Too often we leave it up to others to figure out how they can help and when they can’t, they experience disappointment – they offered but couldn’t deliver! It’s a difficult position for both networking contacts and job searchers.

“I’ll keep my eyes and ears open – I’ll call if something comes up.” Time and again job searchers put their networking contacts in a position where they feel all they can do is ‘hold on to your resume and keep their eyes and ears open; that if something comes up they’ll give you a call’… it’s too reactionary. What happens if nothing surfaces? Having to say “I cannot help you,” is upsetting and people will avoid it altogether.

This can also occur with friends and relatives. If for example your job search isn’t developing for you and over and again you have nothing in the way of progress to report, even they may avoid contact with you. Face it – it’s discouraging for friends to hear you’re not getting anywhere. A few weeks or months of the same old, same old, GETS old, and they too may respond less and less to your calls.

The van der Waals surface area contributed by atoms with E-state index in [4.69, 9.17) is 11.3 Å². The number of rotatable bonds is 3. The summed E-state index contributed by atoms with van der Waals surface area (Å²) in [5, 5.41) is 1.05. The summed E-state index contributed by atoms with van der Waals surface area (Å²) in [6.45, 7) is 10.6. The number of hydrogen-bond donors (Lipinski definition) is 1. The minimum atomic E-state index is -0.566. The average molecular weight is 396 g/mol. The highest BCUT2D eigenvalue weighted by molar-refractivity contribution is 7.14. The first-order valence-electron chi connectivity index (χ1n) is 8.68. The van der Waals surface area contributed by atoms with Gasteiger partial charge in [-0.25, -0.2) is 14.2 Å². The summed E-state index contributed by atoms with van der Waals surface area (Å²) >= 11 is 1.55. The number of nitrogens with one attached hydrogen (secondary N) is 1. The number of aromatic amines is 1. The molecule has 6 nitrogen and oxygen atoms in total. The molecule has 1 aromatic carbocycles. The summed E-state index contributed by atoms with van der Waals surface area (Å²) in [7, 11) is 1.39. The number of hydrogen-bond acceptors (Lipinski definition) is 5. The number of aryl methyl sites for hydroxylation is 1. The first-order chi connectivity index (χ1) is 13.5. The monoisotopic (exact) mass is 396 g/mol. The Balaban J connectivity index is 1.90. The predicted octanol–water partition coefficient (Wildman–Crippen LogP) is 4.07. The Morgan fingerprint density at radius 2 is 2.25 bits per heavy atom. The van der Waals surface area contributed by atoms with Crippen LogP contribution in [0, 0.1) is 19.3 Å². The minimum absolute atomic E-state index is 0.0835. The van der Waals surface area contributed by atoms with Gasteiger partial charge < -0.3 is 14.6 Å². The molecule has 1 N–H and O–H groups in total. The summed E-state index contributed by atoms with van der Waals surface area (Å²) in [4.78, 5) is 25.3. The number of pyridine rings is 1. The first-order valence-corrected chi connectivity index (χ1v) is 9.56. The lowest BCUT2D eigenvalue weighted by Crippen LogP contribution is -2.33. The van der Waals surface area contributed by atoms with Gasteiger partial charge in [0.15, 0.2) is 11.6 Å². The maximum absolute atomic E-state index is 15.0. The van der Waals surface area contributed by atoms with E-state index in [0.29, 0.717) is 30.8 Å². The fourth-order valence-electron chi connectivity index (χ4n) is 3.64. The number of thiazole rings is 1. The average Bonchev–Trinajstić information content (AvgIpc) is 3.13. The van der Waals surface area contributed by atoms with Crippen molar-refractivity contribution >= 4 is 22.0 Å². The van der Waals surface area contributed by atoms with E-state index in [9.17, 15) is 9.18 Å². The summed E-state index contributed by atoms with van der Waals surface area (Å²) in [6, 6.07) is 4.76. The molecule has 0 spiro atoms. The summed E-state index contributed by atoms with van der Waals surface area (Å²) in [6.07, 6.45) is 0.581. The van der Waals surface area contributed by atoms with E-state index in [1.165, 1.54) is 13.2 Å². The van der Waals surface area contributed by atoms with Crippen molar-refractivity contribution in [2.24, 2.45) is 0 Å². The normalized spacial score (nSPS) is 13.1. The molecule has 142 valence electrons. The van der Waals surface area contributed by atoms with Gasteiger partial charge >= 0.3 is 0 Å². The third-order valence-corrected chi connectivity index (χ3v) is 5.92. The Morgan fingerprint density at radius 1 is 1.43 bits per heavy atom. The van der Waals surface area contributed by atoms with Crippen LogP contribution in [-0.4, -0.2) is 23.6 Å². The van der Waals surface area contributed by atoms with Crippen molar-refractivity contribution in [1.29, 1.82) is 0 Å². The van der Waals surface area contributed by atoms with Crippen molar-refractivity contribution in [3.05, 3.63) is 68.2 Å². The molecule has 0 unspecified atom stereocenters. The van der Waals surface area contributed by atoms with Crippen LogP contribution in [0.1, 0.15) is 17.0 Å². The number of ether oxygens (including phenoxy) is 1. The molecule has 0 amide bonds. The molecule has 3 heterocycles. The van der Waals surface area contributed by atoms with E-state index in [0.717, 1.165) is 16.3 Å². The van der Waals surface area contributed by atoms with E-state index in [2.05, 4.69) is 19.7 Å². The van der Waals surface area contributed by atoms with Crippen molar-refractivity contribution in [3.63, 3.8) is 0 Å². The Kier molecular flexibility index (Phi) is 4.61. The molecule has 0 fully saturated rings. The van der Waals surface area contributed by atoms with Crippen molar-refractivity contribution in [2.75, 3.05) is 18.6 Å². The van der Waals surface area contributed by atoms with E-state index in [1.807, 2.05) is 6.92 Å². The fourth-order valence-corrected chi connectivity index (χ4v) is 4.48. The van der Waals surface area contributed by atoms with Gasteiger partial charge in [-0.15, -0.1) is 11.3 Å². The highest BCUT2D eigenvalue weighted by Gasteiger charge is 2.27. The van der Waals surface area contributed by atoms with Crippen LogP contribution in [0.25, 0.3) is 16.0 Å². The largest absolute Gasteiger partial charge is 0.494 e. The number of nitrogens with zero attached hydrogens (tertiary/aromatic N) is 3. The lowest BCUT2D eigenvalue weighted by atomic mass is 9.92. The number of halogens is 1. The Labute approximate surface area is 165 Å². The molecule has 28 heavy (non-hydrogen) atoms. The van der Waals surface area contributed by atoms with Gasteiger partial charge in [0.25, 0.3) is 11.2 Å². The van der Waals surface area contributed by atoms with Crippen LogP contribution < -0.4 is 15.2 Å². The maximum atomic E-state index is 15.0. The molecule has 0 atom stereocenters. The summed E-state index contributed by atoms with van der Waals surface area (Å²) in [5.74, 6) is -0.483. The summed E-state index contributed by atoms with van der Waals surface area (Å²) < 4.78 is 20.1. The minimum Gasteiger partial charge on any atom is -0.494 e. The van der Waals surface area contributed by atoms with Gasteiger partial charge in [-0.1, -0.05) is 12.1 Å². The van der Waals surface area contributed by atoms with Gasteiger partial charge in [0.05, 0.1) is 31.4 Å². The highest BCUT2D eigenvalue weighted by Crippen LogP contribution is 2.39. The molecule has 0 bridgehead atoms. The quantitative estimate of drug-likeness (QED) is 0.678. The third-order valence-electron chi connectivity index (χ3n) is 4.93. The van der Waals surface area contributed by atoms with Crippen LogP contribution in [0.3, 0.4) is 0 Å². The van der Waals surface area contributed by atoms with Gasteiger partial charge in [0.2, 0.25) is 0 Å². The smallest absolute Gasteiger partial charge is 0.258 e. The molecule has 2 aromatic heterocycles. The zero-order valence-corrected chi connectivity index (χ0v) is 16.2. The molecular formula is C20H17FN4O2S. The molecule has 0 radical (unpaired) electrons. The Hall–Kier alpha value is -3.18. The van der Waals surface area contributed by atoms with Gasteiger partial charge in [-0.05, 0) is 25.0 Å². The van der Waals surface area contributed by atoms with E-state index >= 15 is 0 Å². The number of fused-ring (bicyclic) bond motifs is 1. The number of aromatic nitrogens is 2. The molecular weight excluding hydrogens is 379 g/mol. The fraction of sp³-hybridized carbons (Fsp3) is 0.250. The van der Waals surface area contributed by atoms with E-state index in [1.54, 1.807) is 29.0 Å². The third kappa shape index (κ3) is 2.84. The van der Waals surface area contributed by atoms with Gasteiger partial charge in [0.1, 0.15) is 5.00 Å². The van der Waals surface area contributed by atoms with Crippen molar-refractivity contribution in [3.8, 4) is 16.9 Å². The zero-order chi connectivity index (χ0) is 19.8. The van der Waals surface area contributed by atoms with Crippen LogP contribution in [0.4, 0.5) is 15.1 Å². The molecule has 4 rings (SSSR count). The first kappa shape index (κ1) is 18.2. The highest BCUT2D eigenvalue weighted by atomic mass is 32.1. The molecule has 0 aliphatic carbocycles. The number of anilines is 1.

Manage it correctly and it’s forever.
This all sounds very gloomy but…there is a simple fix. So simple it can be explained in a single sentence: Don’t ask “if” they can help, tell them “how.” That’s all it is! Don’t ask them to figure out how to job search for you; they probably know less about it than you. Instead, tell them “how.”

10 practical ideas to get your network started on helping you: 1. Have a clear objective for your conversation and your job search. Be ready for the question, “What are you looking to do?” It can stupefy the unsuspecting person forcing a response that is weak or irrelevant and with new contacts, even fatal.
2. Be an active listener and always follow up what you hear with a question or a response.
3. Have a list of specific people you would like to meet. There is a chance they may know someone on the list or someone else who that may know someone on the list. I call this a “trigger” list.
4. Prepare another list with associations, trade organization, business clubs, etc. – where they may also know others tied to your target market.